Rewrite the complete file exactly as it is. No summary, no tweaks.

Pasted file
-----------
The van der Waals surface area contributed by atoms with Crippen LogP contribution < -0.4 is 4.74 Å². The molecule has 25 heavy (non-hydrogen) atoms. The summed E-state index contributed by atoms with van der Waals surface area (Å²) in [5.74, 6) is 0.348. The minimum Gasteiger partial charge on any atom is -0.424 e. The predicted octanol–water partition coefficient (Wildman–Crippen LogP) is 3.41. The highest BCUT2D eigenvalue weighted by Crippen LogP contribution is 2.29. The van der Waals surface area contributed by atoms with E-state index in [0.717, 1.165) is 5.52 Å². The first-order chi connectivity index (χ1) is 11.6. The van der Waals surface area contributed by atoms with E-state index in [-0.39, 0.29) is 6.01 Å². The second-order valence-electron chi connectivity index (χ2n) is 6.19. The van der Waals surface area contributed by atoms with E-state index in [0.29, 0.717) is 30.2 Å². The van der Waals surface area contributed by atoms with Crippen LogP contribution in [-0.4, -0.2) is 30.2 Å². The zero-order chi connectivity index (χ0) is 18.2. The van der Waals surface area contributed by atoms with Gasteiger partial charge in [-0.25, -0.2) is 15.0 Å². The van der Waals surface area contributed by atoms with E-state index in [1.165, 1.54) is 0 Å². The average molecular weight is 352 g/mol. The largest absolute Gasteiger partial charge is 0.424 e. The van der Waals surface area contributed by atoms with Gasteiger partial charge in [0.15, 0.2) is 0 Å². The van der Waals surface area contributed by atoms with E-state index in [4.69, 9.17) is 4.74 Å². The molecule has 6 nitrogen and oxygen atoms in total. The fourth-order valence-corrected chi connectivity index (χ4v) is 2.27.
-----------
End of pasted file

The van der Waals surface area contributed by atoms with Crippen LogP contribution < -0.4 is 4.74 Å². The molecule has 25 heavy (non-hydrogen) atoms. The summed E-state index contributed by atoms with van der Waals surface area (Å²) in [5.74, 6) is 0.348. The minimum Gasteiger partial charge on any atom is -0.424 e. The predicted octanol–water partition coefficient (Wildman–Crippen LogP) is 3.41. The highest BCUT2D eigenvalue weighted by Crippen LogP contribution is 2.29. The van der Waals surface area contributed by atoms with E-state index in [0.717, 1.165) is 5.52 Å². The first-order chi connectivity index (χ1) is 11.6. The van der Waals surface area contributed by atoms with E-state index in [-0.39, 0.29) is 6.01 Å². The second-order valence-electron chi connectivity index (χ2n) is 6.19. The van der Waals surface area contributed by atoms with E-state index in [0.29, 0.717) is 30.2 Å². The van der Waals surface area contributed by atoms with Crippen LogP contribution in [-0.4, -0.2) is 30.2 Å². The zero-order chi connectivity index (χ0) is 18.2. The van der Waals surface area contributed by atoms with Gasteiger partial charge in [-0.25, -0.2) is 15.0 Å². The van der Waals surface area contributed by atoms with E-state index in [1.165, 1.54) is 0 Å². The average molecular weight is 352 g/mol. The largest absolute Gasteiger partial charge is 0.424 e. The van der Waals surface area contributed by atoms with Gasteiger partial charge in [0.15, 0.2) is 0 Å². The van der Waals surface area contributed by atoms with E-state index in [4.69, 9.17) is 4.74 Å². The molecule has 6 nitrogen and oxygen atoms in total. The fourth-order valence-corrected chi connectivity index (χ4v) is 2.27.